I twisted something in my ankle again this week as I was walking back from the sea, still basking in the afterglow of Saturday afternoons since moving to the coast. I felt/heard the familiar snap, crackle, pop as my orientation went from vertical to horizontal in the blink of an eye. And slowly a crowd of onlookers shouting advice which my daughter helpfully translated, making her sound like a schizophrenic drill sergeant.
“Get up and walk on it! No, sit down and rest! Get some ice! Call an ambulance! Buy me Uno!”
I was certain the last demand had not been a translation, since she had been asking for us to buy the game for weeks. We had made a valiant effort, i.e., I had gone to the toy store in the mall with the elderly guard who likes to wand butts a little too aggressively, but only cute ones (no, he doesn’t wand me). The store didn’t carry the original Uno. However the clerk had been excited to tell me that they did have “Uno EXTREME!” I didn’t like the way his eyes gleamed as he led me to the game section.
“It’s just like Uno, but with flying cards,” he said. I thought I had heard him wrong.
“No, really. It comes with a little gearbox that throws the cards in the air.”
I took a look at the price tag. It was the equivalent of 60 dollars. I checked later. In America, the game is $28. I still can’t get unsweetened Kool Aid here, but they have imported a game that does what my four year old can do, and doubled the price. Moses wept.
I crawled back to my apartment to wait out the hours until I could see an orthopedist, who, after I estimated that the exact same thing had happened maybe 30 or 40 times before, sent me off for an MRI. The MRI technician had a trainee, and after looking at my foot for a minute or two, the senior technician started pointing things out to the junior tech in staccato Hebrew, which I had no hope of understanding. But as soon as I saw that I was being used as a training case, I relaxed, because I knew nothing could be that wrong. I have a long history of the medical community finding my body to be interesting in a boring kind of way.
I remember the first time I heard one medical professional turn to another and say “Come here! You’ve gotta take a look at this!” I was 18, and I had decided to join the Army. After passing a battery of tests and physical checks, the final station (well, for women, anyway) was a visit to the OB/GYN. I lay there with my feet in stirrups, my legs splayed before an Army doctor, worrying that my uterus was about to stop me from serving my country. After some poking and prodding, the doctor handed control of the speculum to an intern.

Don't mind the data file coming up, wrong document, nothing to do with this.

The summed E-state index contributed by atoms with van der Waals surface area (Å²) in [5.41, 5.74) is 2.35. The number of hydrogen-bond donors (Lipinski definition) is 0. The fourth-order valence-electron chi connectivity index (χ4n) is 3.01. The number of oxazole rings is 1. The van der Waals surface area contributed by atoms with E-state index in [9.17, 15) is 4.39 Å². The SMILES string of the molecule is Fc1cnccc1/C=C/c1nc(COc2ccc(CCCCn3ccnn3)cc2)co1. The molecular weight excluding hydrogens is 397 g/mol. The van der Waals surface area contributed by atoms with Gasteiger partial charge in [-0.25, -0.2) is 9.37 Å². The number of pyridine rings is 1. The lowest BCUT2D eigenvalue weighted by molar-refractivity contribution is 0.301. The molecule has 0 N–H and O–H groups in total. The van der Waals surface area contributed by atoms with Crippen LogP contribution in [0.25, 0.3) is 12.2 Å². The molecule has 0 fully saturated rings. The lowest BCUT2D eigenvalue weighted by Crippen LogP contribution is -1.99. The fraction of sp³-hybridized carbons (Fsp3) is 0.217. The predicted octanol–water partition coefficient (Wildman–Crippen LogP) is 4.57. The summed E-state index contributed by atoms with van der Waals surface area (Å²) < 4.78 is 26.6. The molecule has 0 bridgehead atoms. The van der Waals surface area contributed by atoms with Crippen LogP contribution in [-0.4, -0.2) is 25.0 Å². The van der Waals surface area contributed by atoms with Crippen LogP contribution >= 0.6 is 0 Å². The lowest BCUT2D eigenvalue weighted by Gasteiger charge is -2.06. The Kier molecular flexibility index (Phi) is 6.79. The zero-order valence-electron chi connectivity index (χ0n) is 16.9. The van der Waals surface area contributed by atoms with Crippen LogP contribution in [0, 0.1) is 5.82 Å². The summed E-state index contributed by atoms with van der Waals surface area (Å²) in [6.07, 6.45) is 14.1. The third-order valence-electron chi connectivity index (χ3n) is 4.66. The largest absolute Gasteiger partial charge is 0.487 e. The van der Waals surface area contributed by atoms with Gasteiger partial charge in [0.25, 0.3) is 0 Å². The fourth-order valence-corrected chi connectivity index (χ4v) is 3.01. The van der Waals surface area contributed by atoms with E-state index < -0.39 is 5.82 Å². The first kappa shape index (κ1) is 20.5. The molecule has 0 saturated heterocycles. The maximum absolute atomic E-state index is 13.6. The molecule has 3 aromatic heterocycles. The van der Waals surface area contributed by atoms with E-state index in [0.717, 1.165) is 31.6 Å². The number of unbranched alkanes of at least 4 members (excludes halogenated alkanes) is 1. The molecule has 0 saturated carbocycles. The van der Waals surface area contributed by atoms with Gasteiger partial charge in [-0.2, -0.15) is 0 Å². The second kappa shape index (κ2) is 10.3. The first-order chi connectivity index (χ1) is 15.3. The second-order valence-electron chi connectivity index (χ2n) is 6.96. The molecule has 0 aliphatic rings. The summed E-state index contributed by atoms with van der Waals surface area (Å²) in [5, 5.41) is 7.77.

“She’s got a tipped uterus. See how it tilts backwards?”
The intern nodded, and was dismissed with a dismissive wave. The doctor finished up and said I was free to go.
“Um, what about the tipped uterus thing?” I asked nervously.
“Oh, that?! It’s nothing. It’s just a different congenital (I wonder if he laughed to himself when he said that… I would have) presentation. We like to make sure that our doctors see as many examples of what’s normal as possible.”
I was reassured, and kind of pleased. I was different, but not in a way that was dangerous to my health. In the end, however, my uterus did keep me from serving my country, since, despite high test scores, and several years of foreign language study spanning French, German, Spanish, and Latin in highschool, the Army only offered me a position as a secretary, which I declined.
That was the beginning of my becoming a chronic low level example case. Weird moles, teething at 35 (not my wisdom teeth, I still haven’t had those think about coming out yet), being able to lick my elbow. The last one’s not true. Although I do have a friend who can lick her elbow, and I am incredibly jealous. If I could do that, I’d never leave the house.
Last year, one of my daughters failed her school eye test, and since it was also time for me to replace my glasses, I took her with me to the optometry school at Hadassah College, for a thorough (and cheap) eye exam. About 100 minutes in, I noticed a line of students waiting in the entrance of the exam room.
“Come here, everyone!” exclaimed the supervising optometrist. “We have a special treat today! This mother and daughter both have a condition called persistent pupillary membrane, where tissue that typically atrophies shortly after birth remains. It’s not usually dangerous, but I want you all to have a look so that if you see it again, you’ll be able to tell it from a true problem.”
The medical students divvied up between my daughter and me, shining lights in our eyes and nodding sagely. At the end, we were given our prescriptions and we went back home. On the bus, my daughter turned to me and asked why all of the doctors had wanted to see her eyes.
I sighed, and replied, “Honey, welcome to the world of the just barely interesting. Don’t worry. You’ll get used to it.”